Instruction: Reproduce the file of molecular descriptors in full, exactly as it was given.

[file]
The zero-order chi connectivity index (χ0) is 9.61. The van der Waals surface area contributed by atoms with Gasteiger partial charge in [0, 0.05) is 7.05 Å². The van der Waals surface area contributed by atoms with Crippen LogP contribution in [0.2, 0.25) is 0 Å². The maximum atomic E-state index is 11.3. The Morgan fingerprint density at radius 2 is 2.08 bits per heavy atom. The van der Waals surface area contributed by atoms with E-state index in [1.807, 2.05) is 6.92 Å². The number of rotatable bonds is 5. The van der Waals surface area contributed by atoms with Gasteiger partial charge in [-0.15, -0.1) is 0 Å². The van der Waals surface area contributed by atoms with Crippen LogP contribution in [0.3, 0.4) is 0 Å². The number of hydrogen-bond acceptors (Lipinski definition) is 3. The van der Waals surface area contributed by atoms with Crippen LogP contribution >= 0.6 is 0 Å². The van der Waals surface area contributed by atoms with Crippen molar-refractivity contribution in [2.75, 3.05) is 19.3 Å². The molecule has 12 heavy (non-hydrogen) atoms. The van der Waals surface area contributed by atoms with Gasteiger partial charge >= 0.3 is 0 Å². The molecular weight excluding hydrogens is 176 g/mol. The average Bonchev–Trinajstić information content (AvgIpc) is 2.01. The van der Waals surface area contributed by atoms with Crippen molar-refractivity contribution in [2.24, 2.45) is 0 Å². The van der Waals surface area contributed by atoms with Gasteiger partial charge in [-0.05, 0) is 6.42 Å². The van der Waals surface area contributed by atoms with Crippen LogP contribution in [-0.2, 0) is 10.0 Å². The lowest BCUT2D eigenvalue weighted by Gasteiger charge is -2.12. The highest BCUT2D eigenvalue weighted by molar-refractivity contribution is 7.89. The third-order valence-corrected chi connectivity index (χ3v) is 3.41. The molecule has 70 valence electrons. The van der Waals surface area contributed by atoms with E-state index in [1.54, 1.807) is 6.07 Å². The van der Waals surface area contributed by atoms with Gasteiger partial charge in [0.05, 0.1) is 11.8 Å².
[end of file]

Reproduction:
The zero-order chi connectivity index (χ0) is 9.61. The van der Waals surface area contributed by atoms with Gasteiger partial charge in [0, 0.05) is 7.05 Å². The van der Waals surface area contributed by atoms with Crippen LogP contribution in [0.2, 0.25) is 0 Å². The maximum atomic E-state index is 11.3. The Morgan fingerprint density at radius 2 is 2.08 bits per heavy atom. The van der Waals surface area contributed by atoms with E-state index in [1.807, 2.05) is 6.92 Å². The number of rotatable bonds is 5. The van der Waals surface area contributed by atoms with Gasteiger partial charge in [-0.15, -0.1) is 0 Å². The van der Waals surface area contributed by atoms with Crippen LogP contribution in [0.3, 0.4) is 0 Å². The number of hydrogen-bond acceptors (Lipinski definition) is 3. The van der Waals surface area contributed by atoms with Crippen LogP contribution >= 0.6 is 0 Å². The van der Waals surface area contributed by atoms with Crippen molar-refractivity contribution in [2.75, 3.05) is 19.3 Å². The molecule has 12 heavy (non-hydrogen) atoms. The van der Waals surface area contributed by atoms with Gasteiger partial charge >= 0.3 is 0 Å². The molecular weight excluding hydrogens is 176 g/mol. The average Bonchev–Trinajstić information content (AvgIpc) is 2.01. The van der Waals surface area contributed by atoms with Crippen molar-refractivity contribution in [2.24, 2.45) is 0 Å². The van der Waals surface area contributed by atoms with Gasteiger partial charge in [-0.05, 0) is 6.42 Å². The van der Waals surface area contributed by atoms with Crippen LogP contribution in [-0.2, 0) is 10.0 Å². The lowest BCUT2D eigenvalue weighted by Gasteiger charge is -2.12. The highest BCUT2D eigenvalue weighted by molar-refractivity contribution is 7.89. The third-order valence-corrected chi connectivity index (χ3v) is 3.41. The molecule has 70 valence electrons. The van der Waals surface area contributed by atoms with E-state index in [1.54, 1.807) is 6.07 Å². The van der Waals surface area contributed by atoms with Gasteiger partial charge in [0.05, 0.1) is 11.8 Å².